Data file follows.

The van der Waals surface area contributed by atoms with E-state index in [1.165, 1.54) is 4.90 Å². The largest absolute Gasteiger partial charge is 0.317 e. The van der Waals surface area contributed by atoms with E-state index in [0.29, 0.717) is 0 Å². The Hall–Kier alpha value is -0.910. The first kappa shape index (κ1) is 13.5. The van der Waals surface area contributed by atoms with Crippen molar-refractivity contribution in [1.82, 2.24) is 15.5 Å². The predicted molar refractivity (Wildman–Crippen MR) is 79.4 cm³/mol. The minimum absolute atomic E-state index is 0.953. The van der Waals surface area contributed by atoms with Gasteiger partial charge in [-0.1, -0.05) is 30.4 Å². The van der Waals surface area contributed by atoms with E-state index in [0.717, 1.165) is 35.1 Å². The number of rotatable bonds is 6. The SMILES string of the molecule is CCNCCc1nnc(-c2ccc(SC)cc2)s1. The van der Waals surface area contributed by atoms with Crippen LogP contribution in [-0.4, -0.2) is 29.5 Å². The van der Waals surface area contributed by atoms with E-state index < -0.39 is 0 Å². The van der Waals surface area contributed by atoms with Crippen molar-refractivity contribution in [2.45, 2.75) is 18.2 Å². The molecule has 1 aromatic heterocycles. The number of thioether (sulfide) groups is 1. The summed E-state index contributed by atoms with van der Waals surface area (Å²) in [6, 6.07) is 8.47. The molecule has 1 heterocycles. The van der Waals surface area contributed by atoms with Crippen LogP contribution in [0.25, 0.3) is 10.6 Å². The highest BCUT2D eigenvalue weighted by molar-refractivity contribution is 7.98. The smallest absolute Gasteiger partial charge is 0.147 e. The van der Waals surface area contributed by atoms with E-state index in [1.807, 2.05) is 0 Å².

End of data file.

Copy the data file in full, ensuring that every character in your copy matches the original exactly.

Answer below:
The van der Waals surface area contributed by atoms with E-state index in [1.165, 1.54) is 4.90 Å². The largest absolute Gasteiger partial charge is 0.317 e. The van der Waals surface area contributed by atoms with E-state index in [0.29, 0.717) is 0 Å². The Hall–Kier alpha value is -0.910. The first kappa shape index (κ1) is 13.5. The van der Waals surface area contributed by atoms with Crippen molar-refractivity contribution in [1.82, 2.24) is 15.5 Å². The predicted molar refractivity (Wildman–Crippen MR) is 79.4 cm³/mol. The minimum absolute atomic E-state index is 0.953. The van der Waals surface area contributed by atoms with Gasteiger partial charge in [-0.1, -0.05) is 30.4 Å². The van der Waals surface area contributed by atoms with E-state index in [0.717, 1.165) is 35.1 Å². The number of rotatable bonds is 6. The SMILES string of the molecule is CCNCCc1nnc(-c2ccc(SC)cc2)s1. The van der Waals surface area contributed by atoms with Crippen LogP contribution in [-0.4, -0.2) is 29.5 Å². The van der Waals surface area contributed by atoms with E-state index < -0.39 is 0 Å². The van der Waals surface area contributed by atoms with Crippen molar-refractivity contribution in [2.45, 2.75) is 18.2 Å². The molecule has 1 aromatic heterocycles. The number of thioether (sulfide) groups is 1. The summed E-state index contributed by atoms with van der Waals surface area (Å²) in [6, 6.07) is 8.47. The molecule has 1 heterocycles. The van der Waals surface area contributed by atoms with Crippen LogP contribution in [0.25, 0.3) is 10.6 Å². The highest BCUT2D eigenvalue weighted by molar-refractivity contribution is 7.98. The smallest absolute Gasteiger partial charge is 0.147 e. The van der Waals surface area contributed by atoms with E-state index in [1.807, 2.05) is 0 Å².